But a straight-up “activist” comedian who translated his, her, or “their” politics to the stage successfully? It’s just not a thing. It’s unclear whether that has to do with the fact it is extremely hard to make fun of something that somehow simultaneously manages to be both an inherent joke and incredibly self-serious or with the fact that the crowd who accepts all these shibboleths has proven itself to have exactly zero sense of humor. The situation brings to mind Emma Goldman’s possibly apocryphal but eminently suitable quip after she left Leninist Russia – “If I can’t dance I don’t want to be part of your revolution” – as, one hopes, a sign that maybe wokeness is inherently self-limiting.
But as we all know, the comedy dearth is not confined to the stage. The twitchiness of self-censorship is far too prevalent in even the most casual conversation or observation.
Joke out loud that you think George Soros has enough money to buy an island, hire a thousand minions, and create a global freeze ray with which to hold the world hostage like a Bond villain and you are labeled an anti-Semite. Tell a friend that the only side effect of getting the Johnson and Johnson vaccine was an overwhelming urge to go out and buy cases and cases of Johnson and Johnson products and you will be met with “I can’t believe you waited so long to get vaccinated – what’s wrong with you – are you one of those people?!?” Share that you find it both amusing and bewildering that government agencies – no matter the state, no matter the party in power – consistently show a clodhopperly inability to operate and maintain tech systems effectively and you will be immediately accused of spreading anti-government Fox Newsmonkey hyperbole.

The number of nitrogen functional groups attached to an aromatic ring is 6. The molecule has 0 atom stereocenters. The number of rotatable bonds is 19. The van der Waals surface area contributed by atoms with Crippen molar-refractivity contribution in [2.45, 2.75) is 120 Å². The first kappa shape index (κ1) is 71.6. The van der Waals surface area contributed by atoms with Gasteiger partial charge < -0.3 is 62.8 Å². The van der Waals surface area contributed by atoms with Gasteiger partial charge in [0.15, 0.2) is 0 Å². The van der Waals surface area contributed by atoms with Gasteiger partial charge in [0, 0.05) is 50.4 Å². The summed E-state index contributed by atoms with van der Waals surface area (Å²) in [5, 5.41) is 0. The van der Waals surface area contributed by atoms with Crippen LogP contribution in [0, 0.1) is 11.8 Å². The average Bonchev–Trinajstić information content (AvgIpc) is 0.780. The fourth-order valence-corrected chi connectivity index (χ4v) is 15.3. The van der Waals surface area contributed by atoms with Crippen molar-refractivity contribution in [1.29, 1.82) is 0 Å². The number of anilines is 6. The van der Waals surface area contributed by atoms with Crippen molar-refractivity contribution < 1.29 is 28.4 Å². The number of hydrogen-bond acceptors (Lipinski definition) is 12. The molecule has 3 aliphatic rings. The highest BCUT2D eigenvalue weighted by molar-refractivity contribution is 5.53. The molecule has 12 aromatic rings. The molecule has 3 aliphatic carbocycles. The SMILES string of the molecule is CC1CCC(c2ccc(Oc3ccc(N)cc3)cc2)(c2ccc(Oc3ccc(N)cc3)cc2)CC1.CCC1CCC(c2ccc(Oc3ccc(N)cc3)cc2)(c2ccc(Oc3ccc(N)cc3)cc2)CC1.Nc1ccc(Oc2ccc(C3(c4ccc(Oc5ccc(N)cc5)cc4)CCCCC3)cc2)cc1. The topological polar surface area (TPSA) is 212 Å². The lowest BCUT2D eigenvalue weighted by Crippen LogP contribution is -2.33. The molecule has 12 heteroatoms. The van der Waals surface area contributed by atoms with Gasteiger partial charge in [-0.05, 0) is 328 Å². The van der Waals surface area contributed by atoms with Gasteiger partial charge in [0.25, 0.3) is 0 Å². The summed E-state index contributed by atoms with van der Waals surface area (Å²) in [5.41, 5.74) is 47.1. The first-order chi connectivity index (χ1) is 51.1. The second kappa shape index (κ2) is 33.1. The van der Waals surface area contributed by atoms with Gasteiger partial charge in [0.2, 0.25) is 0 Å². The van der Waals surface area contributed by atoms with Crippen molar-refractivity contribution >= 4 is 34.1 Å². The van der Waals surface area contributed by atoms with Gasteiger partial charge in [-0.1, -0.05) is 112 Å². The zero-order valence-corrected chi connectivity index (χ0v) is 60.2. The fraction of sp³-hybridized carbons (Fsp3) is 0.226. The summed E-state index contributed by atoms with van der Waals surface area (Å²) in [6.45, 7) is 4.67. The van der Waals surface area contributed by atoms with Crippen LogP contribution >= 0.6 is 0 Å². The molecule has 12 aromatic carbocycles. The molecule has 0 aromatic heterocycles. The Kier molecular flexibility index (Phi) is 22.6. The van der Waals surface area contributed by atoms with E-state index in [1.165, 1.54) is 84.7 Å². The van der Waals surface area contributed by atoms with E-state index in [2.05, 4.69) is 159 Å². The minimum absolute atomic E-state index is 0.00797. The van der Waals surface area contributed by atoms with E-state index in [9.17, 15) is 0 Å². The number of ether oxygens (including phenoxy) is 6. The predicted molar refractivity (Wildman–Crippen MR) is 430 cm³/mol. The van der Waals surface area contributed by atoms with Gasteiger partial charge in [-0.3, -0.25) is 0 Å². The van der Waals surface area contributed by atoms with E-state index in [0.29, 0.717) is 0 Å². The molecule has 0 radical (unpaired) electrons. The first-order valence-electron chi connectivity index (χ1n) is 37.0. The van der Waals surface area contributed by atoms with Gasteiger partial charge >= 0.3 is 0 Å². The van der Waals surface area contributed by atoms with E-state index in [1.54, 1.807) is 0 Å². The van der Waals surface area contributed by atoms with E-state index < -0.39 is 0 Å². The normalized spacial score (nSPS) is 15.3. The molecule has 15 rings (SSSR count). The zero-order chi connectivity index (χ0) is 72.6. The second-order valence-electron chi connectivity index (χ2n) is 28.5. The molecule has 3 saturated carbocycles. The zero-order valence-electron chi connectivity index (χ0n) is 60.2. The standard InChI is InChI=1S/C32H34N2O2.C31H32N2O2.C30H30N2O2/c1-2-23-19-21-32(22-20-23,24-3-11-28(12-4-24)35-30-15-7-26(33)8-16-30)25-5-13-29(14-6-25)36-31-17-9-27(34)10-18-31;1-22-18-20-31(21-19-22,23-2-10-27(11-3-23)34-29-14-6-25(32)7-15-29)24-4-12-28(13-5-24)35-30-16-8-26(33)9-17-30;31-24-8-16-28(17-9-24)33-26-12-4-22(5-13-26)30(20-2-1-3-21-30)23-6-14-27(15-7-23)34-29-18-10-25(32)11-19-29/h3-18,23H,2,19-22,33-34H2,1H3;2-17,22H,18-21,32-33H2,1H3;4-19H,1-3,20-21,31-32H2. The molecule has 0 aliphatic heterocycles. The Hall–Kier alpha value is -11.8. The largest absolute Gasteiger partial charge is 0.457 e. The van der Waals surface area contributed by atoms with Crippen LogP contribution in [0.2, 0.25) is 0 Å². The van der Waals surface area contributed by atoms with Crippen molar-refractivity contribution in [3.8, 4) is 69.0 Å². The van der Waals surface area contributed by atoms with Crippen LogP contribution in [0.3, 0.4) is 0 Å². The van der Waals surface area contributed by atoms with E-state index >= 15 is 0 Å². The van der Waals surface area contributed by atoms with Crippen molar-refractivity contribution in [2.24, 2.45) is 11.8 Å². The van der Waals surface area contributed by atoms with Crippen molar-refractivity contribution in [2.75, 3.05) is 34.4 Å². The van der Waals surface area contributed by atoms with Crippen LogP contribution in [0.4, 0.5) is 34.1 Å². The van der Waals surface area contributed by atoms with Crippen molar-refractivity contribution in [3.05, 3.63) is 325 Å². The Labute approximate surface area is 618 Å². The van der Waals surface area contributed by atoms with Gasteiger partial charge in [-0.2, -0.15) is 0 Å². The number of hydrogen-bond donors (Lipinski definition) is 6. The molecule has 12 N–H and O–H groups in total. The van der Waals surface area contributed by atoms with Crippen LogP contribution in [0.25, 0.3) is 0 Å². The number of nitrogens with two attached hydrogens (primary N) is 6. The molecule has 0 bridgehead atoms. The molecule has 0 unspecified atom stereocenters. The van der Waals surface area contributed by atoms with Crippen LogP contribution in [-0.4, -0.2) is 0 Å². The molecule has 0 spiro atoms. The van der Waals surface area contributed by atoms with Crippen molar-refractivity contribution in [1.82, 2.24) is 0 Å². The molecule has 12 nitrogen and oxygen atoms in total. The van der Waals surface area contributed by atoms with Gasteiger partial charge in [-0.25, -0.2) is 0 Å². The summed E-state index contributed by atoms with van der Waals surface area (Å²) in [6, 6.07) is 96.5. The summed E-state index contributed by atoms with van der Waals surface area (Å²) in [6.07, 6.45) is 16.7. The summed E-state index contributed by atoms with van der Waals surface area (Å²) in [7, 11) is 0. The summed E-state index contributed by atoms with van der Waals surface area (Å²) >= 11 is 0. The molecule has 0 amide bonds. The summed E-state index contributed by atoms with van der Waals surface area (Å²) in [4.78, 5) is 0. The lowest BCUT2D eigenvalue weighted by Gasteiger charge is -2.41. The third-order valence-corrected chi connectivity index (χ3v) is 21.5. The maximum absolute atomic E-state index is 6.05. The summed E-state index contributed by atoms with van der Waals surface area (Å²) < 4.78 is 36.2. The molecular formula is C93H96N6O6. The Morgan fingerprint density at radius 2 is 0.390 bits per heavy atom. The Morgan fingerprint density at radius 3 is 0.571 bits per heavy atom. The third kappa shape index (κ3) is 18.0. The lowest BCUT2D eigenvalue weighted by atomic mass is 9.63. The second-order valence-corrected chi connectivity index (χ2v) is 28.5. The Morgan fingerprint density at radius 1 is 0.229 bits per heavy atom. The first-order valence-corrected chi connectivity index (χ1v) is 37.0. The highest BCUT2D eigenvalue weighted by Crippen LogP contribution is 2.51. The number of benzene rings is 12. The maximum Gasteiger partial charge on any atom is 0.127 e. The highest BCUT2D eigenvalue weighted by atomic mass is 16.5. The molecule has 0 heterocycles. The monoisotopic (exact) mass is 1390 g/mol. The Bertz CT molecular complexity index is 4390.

What would it mean if AntiHa ever gets truly organized (again, apologies to President Biden)? Crowds of mimes (the original lowercase antiha) protesting at the local Chuckle Hut, demanding, at the tops of their fingertips, that only socially conscious comedy be performed? (Hint, if that ever does come to pass you can quietly and calmly inform them that not only is “man trapped in a box” sexist, it is also a degrading metaphor for French colonial slavery and, therefore, racist.)
Hopefully, it will not come to that. But, to paraphrase, when they came for Dane Cook, you did nothing because he’s not funny. When they came for Carlos Mencia, you did nothing because he steals jokes. When they came for Louis C.K., you did nothing because, well, ick. When they came for Bill Hicks, you did nothing because, like most people, you have no idea who Bill Hicks was.
Now they might be coming for you.
Thomas Buckley is the former Mayor of Lake Elsinore and a former newspaper reporter. He is currently the operator of a small communications and planning consultancy and can be reached directly at firstname.lastname@example.org. You can read more of his work at https://thomas699.substack.com.
IMAGE: Comedy and Tragedy Masks, 2nd Century A.D., Rome. Public Domain.